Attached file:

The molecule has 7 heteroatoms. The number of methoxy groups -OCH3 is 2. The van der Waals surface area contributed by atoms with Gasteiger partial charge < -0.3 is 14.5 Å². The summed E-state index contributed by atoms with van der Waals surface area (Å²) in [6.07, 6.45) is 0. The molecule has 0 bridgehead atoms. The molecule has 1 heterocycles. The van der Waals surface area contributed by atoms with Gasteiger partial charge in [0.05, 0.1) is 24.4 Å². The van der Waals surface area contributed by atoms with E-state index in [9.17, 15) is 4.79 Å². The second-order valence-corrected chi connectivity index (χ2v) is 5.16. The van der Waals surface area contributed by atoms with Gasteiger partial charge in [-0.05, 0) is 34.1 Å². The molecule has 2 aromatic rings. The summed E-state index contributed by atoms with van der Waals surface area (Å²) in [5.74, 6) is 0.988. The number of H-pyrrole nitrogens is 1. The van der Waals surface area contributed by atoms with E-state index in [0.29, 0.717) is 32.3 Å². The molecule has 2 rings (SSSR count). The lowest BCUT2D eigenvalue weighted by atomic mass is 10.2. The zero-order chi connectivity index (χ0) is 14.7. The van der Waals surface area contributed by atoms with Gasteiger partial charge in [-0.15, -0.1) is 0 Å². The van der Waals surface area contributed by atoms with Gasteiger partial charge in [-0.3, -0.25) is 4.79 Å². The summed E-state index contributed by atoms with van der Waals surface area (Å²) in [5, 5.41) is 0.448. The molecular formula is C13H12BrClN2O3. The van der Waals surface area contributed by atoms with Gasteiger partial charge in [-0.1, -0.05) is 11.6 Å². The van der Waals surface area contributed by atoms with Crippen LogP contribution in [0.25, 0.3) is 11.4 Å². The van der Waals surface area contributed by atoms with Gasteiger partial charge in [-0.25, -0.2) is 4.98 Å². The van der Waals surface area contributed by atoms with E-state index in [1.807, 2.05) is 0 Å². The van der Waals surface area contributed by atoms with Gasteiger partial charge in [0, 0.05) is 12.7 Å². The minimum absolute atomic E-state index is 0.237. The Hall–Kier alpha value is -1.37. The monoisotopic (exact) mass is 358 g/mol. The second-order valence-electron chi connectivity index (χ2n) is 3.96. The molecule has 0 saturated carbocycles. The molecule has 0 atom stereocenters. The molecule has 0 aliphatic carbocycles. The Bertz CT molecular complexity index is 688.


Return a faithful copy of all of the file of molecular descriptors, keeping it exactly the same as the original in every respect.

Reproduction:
The molecule has 7 heteroatoms. The number of methoxy groups -OCH3 is 2. The van der Waals surface area contributed by atoms with Gasteiger partial charge < -0.3 is 14.5 Å². The summed E-state index contributed by atoms with van der Waals surface area (Å²) in [6.07, 6.45) is 0. The molecule has 0 bridgehead atoms. The molecule has 1 heterocycles. The van der Waals surface area contributed by atoms with Gasteiger partial charge in [0.05, 0.1) is 24.4 Å². The van der Waals surface area contributed by atoms with E-state index in [9.17, 15) is 4.79 Å². The second-order valence-corrected chi connectivity index (χ2v) is 5.16. The van der Waals surface area contributed by atoms with Gasteiger partial charge in [-0.05, 0) is 34.1 Å². The molecule has 2 aromatic rings. The summed E-state index contributed by atoms with van der Waals surface area (Å²) in [5.74, 6) is 0.988. The number of H-pyrrole nitrogens is 1. The van der Waals surface area contributed by atoms with E-state index in [0.29, 0.717) is 32.3 Å². The molecule has 2 rings (SSSR count). The lowest BCUT2D eigenvalue weighted by atomic mass is 10.2. The zero-order chi connectivity index (χ0) is 14.7. The van der Waals surface area contributed by atoms with Gasteiger partial charge in [-0.15, -0.1) is 0 Å². The van der Waals surface area contributed by atoms with Gasteiger partial charge in [-0.3, -0.25) is 4.79 Å². The summed E-state index contributed by atoms with van der Waals surface area (Å²) in [5, 5.41) is 0.448. The molecular formula is C13H12BrClN2O3. The van der Waals surface area contributed by atoms with Gasteiger partial charge in [-0.1, -0.05) is 11.6 Å². The van der Waals surface area contributed by atoms with Crippen LogP contribution in [0.25, 0.3) is 11.4 Å². The van der Waals surface area contributed by atoms with Gasteiger partial charge in [-0.25, -0.2) is 4.98 Å². The van der Waals surface area contributed by atoms with E-state index in [1.807, 2.05) is 0 Å². The van der Waals surface area contributed by atoms with Gasteiger partial charge in [0, 0.05) is 12.7 Å². The minimum absolute atomic E-state index is 0.237. The Hall–Kier alpha value is -1.37. The monoisotopic (exact) mass is 358 g/mol. The second-order valence-electron chi connectivity index (χ2n) is 3.96. The molecule has 0 saturated carbocycles. The molecule has 0 atom stereocenters. The molecule has 0 aliphatic carbocycles. The Bertz CT molecular complexity index is 688.